Unlike in some other countries, as a foreigner, you are welcome in just about every mosque as long as you stick to the rules (take off your shoes; wash your hands, face and feet, cover your head).  If you have any doubts about something, such as how or when you enter as a woman, simply ask for advice. Most Pakistanis will appreciate your visit to a mosque and your willingness to learn about Islam, and are therefore happy to help you. 

If you want to do the washing in the mosque completely according to the rules, you must perform the following actions in sequence: wash your hands three times, rinse your mouth three times, ‘rinse’ your nose three times, wash your face three times, three times your arms and three times your feet. You always start on the right, followed by the left. Baskets with hats are ready in the mosque, which you should use if you are bareheaded. Just take one out and put it on.

Pakistan as travel destination

The north of Pakistan – the peaks of K2 (8611 m.) and Nanga Parbat (8126 m.), the valleys around Hunza, Gilgit and Chitral – is a great destination for mountain climbers and (semi) professional expeditions. These mountains are for experienced mountaineers who hardly need any explanation as to how to prepare for such treks. For those people, Pakistan is an interesting destination, especially if you are also motivated to actually get to know the Muslim culture. People who want to marvel at beautiful pictures and like to have their camera at the ready, can better look elsewhere. In addition, remember that you can only get alcohol in the most expensive international hotels or in illegal circuits in Pakistan. If your ideal holiday is sitting on a sunny terrace with a glass of beer or wine in your hand, then Pakistan is not the right place for you. 

Pakistani speak their own variety of English, but it is not mastered by all Pakistani. At first you will have difficulty with their pronunciation, but you will get used to it. Almost without exception, every Pakistani thought that I spoke very poor English.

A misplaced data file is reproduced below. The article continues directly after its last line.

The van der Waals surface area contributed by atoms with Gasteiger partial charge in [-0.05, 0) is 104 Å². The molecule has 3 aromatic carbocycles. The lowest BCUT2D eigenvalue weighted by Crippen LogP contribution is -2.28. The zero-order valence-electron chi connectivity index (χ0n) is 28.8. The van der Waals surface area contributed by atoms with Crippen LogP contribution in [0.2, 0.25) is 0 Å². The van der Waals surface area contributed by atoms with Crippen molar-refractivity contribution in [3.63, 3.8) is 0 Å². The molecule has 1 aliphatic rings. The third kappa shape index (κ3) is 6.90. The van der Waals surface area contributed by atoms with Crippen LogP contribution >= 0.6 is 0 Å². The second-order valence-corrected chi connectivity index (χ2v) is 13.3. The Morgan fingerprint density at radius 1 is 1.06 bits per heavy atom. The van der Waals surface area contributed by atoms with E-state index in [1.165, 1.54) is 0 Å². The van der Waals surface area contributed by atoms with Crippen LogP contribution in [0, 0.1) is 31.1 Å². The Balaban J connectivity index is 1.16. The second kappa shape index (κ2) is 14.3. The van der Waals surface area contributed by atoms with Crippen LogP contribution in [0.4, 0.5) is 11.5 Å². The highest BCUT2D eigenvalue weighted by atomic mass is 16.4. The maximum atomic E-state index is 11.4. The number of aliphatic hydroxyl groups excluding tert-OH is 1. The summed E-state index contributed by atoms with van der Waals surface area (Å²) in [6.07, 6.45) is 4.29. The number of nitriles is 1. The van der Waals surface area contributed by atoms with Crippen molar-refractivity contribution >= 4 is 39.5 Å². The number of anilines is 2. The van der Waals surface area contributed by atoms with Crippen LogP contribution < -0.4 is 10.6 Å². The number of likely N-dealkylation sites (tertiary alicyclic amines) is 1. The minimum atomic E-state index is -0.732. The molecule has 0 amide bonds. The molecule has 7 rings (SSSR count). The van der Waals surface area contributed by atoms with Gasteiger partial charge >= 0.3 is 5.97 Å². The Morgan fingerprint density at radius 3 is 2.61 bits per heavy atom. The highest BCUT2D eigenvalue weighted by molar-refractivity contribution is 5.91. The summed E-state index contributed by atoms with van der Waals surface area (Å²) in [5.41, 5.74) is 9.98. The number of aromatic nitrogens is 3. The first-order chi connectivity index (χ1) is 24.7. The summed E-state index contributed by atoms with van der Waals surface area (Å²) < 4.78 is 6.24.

If you decide to travel by bus or minibus, leave very early in the morning, because in the course of the afternoon transport slowly comes to a standstill. You will notice that the country is rich in exhaust fumes. Public transport is present everywhere as well. However, while the Indian railways are a motor behind the economy, the Pakistani railways are run by a distressed company that is constantly on the brink of bankruptcy. There are plenty of trains and you usually get where you need to be, but do not count on things such as a comfortable night’s sleep. Every larger train station sells a timetable, “Trains at a Glance”, with which you can plan your train journeys. I advise you to try to book trains in advance, but if the train of your preference is already fully booked, there will always be an alternative. A last tip: the best class is incidentally the “air-conditioned sleeper” or the “lower a-c”.

Pakistanis greet each other with “Assalaam Alaikum” – peace be upon you. This greeting is certainly not reserved for Muslims, so use it to greet others. Shake someone’s hand, make eye contact, and say the words slowly, loudly and clearly. You will definitely make them happy. 

Interesting link:

Pakistan Tourism Development Corporation
General tourist information about Pakistan